The Ministry of Transportation & Highways ran 300-plus km’s of roads, two satellite camps, a ferry system, plus related support network from the third floor. Surely the City can run its affairs out of here. Plus tourism wise, it’s a historical sight much like the Parliament Buildings in Victoria, Ottawa, etc.  The City is in direct competition with its commercial taxpayers by renting space to businesses. With the sale of City Hall it would generate +/-  $25,000 of additional taxes, not a lot but something.

The purchase of the old Century Vallens building was a good move to amalgamate the land with the Rec Center/Firehall. This building should be torn down before there is any money spent on it. It was the land that was a good move — not the building.  For now, turn it into a parking lot.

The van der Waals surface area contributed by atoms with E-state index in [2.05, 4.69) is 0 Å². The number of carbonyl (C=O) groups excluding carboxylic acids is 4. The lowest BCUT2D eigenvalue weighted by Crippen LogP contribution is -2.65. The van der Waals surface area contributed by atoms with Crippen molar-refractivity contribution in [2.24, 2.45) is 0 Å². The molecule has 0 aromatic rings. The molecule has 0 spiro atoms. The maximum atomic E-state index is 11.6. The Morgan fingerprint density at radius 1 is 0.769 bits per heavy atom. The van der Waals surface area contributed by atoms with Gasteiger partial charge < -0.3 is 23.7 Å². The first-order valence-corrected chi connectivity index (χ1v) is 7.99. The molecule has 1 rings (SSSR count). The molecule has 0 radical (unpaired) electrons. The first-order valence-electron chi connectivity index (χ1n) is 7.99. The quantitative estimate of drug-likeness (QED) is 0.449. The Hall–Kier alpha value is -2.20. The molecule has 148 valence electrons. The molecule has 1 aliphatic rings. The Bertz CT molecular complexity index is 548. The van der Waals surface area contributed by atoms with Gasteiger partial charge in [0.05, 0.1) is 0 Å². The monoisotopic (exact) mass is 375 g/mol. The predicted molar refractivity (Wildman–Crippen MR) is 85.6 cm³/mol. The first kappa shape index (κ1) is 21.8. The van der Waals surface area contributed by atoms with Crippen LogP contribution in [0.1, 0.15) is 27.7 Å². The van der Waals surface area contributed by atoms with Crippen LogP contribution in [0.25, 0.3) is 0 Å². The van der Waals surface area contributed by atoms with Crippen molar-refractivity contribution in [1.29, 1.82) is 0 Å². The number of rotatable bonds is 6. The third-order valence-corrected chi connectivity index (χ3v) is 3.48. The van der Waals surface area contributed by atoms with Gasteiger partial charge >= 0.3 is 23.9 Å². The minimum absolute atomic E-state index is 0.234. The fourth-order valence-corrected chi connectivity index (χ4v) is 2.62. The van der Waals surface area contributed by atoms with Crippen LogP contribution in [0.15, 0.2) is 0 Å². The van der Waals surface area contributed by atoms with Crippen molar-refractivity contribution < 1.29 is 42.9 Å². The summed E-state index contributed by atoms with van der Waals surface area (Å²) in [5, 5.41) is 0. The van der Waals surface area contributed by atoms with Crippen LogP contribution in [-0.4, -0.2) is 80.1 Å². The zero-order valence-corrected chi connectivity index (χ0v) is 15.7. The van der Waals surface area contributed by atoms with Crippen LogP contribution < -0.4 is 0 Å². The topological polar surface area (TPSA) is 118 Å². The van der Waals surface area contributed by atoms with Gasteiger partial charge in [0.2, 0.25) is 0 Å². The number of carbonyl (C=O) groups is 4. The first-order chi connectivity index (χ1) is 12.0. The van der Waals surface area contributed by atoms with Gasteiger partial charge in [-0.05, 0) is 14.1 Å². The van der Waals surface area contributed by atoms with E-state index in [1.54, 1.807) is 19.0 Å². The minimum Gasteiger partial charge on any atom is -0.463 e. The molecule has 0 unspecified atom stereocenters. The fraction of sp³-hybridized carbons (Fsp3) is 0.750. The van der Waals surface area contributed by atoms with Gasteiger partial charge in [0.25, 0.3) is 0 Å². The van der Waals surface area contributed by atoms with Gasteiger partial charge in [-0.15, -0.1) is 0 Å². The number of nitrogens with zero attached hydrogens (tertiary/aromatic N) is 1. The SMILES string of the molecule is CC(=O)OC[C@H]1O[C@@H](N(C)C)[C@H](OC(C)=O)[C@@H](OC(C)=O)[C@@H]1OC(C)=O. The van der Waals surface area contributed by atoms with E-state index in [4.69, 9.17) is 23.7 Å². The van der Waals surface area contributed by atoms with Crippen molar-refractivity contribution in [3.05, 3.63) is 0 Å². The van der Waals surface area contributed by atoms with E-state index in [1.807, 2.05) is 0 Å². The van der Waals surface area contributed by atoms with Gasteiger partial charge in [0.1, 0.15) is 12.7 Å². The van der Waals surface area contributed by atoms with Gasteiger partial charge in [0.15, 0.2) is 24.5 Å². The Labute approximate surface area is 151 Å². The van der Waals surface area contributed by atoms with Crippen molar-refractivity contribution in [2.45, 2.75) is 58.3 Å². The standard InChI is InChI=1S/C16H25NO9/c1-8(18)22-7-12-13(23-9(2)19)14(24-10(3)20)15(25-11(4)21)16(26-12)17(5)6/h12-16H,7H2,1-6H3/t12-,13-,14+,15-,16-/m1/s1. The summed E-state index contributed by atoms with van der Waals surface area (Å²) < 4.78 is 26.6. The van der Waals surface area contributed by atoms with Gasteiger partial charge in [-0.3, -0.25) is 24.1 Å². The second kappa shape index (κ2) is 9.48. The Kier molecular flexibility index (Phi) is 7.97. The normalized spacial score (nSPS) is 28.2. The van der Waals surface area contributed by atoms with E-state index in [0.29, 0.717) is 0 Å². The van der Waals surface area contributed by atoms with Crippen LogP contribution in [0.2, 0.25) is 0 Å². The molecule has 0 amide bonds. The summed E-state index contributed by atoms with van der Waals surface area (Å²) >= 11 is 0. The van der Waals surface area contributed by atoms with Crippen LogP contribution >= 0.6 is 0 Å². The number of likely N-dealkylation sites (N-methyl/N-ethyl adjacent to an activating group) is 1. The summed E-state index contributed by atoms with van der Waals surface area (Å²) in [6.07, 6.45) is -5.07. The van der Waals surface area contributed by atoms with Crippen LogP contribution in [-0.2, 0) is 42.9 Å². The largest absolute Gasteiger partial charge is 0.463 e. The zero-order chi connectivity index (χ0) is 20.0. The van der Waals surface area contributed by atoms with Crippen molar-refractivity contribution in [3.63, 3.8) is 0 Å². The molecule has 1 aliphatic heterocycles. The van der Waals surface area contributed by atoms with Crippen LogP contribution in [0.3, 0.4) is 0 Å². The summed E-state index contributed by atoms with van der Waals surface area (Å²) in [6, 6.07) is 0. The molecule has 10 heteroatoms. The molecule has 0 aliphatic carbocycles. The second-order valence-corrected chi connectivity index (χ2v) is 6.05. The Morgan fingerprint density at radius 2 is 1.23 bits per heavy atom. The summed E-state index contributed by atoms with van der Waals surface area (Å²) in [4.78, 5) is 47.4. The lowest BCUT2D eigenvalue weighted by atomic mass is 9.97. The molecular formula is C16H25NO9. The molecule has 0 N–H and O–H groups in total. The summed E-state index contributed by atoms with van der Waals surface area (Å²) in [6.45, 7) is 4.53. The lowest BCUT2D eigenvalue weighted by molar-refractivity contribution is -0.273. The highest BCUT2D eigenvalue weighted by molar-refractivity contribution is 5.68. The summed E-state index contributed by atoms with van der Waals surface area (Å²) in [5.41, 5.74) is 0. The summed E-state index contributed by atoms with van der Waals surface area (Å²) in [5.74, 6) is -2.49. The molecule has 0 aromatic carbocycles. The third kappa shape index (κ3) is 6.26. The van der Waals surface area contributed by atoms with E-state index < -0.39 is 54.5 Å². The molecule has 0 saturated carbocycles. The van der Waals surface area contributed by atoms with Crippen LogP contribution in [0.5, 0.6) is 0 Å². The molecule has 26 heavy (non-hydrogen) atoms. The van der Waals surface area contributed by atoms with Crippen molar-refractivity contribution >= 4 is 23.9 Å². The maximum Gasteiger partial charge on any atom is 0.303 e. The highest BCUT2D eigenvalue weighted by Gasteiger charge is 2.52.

I have watched Council micro-manage the budget line by line for endless hours. Council needs to determine the dollar value that each department will receive. Make the respective managers layout their budget for Council approval. They are being well paid and should be held accountable to manage… it’s their job.


Having been employed with the City since this project was evolving from a co-generation plant, to the realization there was not enough capital, to

bio-mass heating only has raised many concerns. The City has held $1 million in preferred shares since 2006.